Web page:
Bay County Historical Museum exhibit offers a photographic tour of history

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PANAMA CITY – You can dive deep into the city’s history while exploring the Bay County Historical Museum’s latest exhibit.

The Bay County Historical Society hosted its new exhibit at the museum, which offers a historical photographic tour of Bay County. While some images date back to 1909, each photo represents a time period that captures Bay County’s history.

The museum, located at 133 Harrison Ave. in downtown Panama, recently extended its summer hours from 10 a.m. to 1 p.m. on Tuesdays and Thursdays; 10 a.m. to 3 p.m. Wednesday and Friday; and 9 a.m. to 4 p.m. on Saturday.

The free exhibit will run throughout the fall and is open to the public.

Some photos in the new exhibit at the Bay County Historical Museum date back to the early stages of Harrison Avenue, while others include images from the Miracle Strip amusement park era.

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Despite the ongoing streetscape project blocking the front door entrance, Glenda Walters, former president of the Historical Society, said she expects the museum to be able to open next week.

“We know the project will be beautiful when completed, but for now we remain patient and preparing for future exhibits,” Walters said. “In the meantime, we hope the community will look forward to seeing this exhibit when we reopen.”

Walters said historical society vice president Kenny Redd created the exhibit using the Bay County Public Library’s online historical photo gallery. He started a collection of photos to reproduce on canvas-wrapped frames and kitchen magnets and included descriptions of well-known events. The images are now available to the museum for donations of $50 for canvas photos and $5 for magnets.

An exhibit offering a photographic tour of Bay County history is now on display at the Bay County Historical Museum.  One of the old black and white photos shows a scene from Ware's Wharf in St. Andrews.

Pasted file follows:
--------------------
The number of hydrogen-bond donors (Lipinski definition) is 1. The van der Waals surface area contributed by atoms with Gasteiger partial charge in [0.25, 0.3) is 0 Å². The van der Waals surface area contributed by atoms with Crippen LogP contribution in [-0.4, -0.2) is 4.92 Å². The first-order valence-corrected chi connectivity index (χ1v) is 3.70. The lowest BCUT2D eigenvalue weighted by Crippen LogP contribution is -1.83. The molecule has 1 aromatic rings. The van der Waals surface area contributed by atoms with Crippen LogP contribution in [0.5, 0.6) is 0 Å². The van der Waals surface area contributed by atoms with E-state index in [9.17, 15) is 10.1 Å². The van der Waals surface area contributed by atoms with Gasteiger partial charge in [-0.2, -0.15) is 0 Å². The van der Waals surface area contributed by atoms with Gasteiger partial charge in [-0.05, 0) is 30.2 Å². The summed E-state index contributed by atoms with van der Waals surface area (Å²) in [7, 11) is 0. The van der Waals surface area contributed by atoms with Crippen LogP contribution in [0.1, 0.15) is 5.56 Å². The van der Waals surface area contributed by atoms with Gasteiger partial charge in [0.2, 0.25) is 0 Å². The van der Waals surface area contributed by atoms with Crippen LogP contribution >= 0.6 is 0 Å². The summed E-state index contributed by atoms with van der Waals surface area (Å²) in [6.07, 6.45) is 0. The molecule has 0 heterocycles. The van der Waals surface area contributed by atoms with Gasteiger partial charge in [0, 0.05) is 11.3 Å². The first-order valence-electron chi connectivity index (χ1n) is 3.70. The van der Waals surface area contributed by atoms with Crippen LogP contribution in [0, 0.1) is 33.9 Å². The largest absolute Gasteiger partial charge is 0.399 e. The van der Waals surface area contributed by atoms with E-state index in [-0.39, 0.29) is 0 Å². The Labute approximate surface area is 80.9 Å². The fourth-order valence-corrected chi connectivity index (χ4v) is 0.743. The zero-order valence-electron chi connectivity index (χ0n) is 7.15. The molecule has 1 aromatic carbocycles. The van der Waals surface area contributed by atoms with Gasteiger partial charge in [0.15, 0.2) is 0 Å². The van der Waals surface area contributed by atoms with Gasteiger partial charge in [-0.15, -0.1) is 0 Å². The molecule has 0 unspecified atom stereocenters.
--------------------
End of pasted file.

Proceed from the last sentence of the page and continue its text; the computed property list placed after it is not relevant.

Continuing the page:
Walters said each image tells its own story of how it is a significant factor in Bay County’s history.

“Some photos date back to the early stages of Harrison Avenue, while others include footage from the Miracle Strip amusement park era,” Walters said. “It’s time travel and it’s wonderful that people are preserving their family history and their collections.”

What else is at the Bay County History Museum?

In addition to the photographic tour, there is a lot to see and learn while visiting the museum. Bob Hurst, also vice president of the Historical Society, said the organization often rotates exhibits quarterly to feature additional artifacts from across Bay County.

“Our Historical Society mission is to preserve Bay County’s history in every way possible,” Hurst said. “Whether it’s a museum or documents, we encourage people to come and discover the history of our city.”

Other exhibits are the Massalina Family, Gideon vs. Wainwright, Panama City Beach, Turbenthine, and Barbershop.

Founded in 1936, the Historical Society opened the museum in 2014 to share artifacts, photographs and documents collected from the community. Exhibits relating to Bay County’s past are featured throughout the year. While the public is welcome to enjoy the museum at no cost, donations are always accepted to help further the society’s mission.

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